Painting with Robot Grease: Interview w/Brian Despain

despain-self-portraitI went to meet artist Brian Despain with great intentions and high hopes. I read all the content of his website, went to a gallery show and took adequate notes, and did a good study on his bio.  All my ducks in a row with my dictaphone set and ready but, as I dipped out to meet him at a landmark Starbucks in an upscale suburbs of Seattle, I quickly got lost.  As I rolled past the well kept streets, the impeccably groomed parks, and the happy families taking the ol’ afternoon stroll with their kids, I got … well… comfortable.

Living in a “largish city does keep you on your guard, and you don’t realize it until you see the “American dream” lifestyle played out before your eyes.  The wholesomeness of it all almost slaughtered my mental preparedness for the interview.  Why? Because, up until then, I was fully immersed in the art movement known as pop surrealism, lowbrow art influenced and perpetrated by illustrators, punks, and street culture in general.  The sunny, preppy burb that I was now lost in, was such a far cry, or so I thought, from the dark and sometimes dirty world of art (or was that my car) that I had just come from.  I eventually ended up finding the coffee shop, 10 minutes late, and met with fine artist Brian Despain.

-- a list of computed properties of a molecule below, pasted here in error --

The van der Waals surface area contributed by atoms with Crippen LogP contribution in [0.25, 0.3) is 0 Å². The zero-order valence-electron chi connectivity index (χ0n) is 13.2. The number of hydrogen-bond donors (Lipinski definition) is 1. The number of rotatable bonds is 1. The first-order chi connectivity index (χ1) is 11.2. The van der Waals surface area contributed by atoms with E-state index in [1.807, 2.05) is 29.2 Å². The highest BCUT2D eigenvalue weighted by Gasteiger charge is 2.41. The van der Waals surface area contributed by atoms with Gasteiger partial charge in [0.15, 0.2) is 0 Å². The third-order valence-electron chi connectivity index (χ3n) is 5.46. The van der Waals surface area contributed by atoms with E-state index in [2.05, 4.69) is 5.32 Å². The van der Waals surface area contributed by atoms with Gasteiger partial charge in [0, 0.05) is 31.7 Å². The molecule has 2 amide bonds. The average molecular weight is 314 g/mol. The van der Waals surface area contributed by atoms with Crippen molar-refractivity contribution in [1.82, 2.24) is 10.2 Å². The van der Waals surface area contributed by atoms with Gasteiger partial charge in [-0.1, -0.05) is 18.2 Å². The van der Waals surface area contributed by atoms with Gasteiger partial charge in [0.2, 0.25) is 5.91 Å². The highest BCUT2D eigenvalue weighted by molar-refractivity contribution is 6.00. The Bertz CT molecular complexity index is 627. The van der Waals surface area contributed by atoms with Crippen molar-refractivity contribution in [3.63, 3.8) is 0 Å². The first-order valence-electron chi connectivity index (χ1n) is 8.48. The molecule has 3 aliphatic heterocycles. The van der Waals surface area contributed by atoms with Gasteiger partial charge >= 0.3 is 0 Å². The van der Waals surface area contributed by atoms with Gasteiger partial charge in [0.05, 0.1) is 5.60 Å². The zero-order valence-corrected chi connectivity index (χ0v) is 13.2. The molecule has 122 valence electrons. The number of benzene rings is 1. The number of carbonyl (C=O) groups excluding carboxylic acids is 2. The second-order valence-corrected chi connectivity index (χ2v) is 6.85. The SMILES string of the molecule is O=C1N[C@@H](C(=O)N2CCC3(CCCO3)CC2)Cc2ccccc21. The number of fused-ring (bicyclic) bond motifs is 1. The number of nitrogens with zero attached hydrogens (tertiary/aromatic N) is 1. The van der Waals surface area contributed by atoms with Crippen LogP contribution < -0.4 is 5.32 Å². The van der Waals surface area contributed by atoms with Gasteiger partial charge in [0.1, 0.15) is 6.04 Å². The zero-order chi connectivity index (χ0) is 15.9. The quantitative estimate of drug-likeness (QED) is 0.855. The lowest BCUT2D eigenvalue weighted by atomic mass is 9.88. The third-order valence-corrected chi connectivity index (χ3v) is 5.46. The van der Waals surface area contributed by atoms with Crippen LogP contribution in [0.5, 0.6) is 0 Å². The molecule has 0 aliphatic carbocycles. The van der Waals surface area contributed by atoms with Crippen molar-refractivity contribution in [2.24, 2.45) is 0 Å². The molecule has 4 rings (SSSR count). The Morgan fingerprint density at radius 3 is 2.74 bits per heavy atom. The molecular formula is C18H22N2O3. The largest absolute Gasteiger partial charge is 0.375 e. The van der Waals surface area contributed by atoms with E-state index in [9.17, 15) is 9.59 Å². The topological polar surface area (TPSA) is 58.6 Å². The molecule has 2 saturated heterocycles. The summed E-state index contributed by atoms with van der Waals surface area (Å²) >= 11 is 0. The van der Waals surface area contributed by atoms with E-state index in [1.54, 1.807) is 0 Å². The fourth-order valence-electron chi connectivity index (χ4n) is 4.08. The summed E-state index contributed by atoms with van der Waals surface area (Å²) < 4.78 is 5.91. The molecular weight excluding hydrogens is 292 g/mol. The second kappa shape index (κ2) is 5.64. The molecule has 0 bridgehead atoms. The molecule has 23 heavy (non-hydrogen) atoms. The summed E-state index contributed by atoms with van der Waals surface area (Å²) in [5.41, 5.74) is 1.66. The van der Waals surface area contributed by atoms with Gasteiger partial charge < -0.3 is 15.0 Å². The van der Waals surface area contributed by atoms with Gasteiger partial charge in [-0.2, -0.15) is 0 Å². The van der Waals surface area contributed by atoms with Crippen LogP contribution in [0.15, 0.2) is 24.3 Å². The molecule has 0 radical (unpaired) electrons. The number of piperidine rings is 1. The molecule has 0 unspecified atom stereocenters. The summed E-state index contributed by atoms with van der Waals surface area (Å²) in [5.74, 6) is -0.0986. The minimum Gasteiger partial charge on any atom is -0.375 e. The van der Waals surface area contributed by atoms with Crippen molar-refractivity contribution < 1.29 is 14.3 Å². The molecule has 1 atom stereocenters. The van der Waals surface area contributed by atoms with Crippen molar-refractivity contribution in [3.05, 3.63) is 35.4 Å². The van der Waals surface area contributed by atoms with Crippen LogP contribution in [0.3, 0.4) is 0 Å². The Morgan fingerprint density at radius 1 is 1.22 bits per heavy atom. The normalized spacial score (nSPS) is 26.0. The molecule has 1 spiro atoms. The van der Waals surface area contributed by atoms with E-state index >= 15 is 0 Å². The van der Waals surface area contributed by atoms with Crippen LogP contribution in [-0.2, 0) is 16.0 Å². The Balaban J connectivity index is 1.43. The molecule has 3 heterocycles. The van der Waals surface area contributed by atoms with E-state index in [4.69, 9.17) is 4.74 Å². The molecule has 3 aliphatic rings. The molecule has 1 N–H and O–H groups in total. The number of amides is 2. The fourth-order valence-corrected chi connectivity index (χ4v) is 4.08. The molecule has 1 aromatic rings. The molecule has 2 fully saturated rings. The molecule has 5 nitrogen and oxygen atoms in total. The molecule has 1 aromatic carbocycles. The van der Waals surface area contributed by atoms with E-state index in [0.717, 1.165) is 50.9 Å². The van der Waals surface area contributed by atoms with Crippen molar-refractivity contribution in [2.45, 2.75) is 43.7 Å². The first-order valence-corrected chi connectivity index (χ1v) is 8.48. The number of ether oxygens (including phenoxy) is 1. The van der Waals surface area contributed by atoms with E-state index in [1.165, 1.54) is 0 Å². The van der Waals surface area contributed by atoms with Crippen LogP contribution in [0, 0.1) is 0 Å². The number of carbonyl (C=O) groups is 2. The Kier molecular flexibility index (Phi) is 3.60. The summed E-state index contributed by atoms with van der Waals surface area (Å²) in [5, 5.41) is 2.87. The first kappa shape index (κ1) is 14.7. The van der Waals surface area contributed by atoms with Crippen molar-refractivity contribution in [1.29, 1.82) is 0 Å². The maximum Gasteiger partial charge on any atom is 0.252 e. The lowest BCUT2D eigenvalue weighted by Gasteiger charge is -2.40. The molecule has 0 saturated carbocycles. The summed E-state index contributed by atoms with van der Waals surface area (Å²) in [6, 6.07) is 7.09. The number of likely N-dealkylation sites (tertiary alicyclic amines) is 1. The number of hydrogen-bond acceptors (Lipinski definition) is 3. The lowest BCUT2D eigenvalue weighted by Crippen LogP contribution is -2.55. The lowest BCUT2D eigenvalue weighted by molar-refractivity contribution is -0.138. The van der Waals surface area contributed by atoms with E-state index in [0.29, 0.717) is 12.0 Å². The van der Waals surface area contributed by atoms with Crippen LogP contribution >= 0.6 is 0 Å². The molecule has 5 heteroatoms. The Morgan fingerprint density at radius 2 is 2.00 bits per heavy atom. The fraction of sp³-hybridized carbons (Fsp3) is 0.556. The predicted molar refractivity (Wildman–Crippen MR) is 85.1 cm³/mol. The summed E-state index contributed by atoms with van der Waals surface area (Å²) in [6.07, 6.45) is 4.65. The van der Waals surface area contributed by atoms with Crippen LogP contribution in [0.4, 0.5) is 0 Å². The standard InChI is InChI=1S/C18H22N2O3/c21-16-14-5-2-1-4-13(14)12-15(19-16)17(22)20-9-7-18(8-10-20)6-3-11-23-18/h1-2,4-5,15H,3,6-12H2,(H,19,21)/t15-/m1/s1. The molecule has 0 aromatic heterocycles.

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You have currently have work at in a gallery down in L.A. can you tell me a little about that?

Yeah it’s a really big show at the POVevolving Gallery. I have one piece in that show.

Do you have any other shows coming up?

There is going to be a group show at Roq La Rue called “Lush Life in May and I’ll have a piece in there.  And there will be another group show at the Copro Gallery down in L.A. in June.

Do you do a lot of shows in LA. , or have you been working with more local galleries ?

Yeah, mostly I do stuff through Kirsten (Anderson of Roq La Rue).  Currently I work full time as a concept illustrator for a video game company so it’s tough to do a lot of shows, because I’m painting just on nights and weekends.

Do you plan to start painting full time?

Right now, with my schedule, I can do about one show a year and maybe a couple a group shows.  In June my fiancé is set to graduate from medical school; we’re going to move down to Florida so she can start her residency.  At that point I will quit and start painting full time. Right now I am doing about ten hours of painting a week.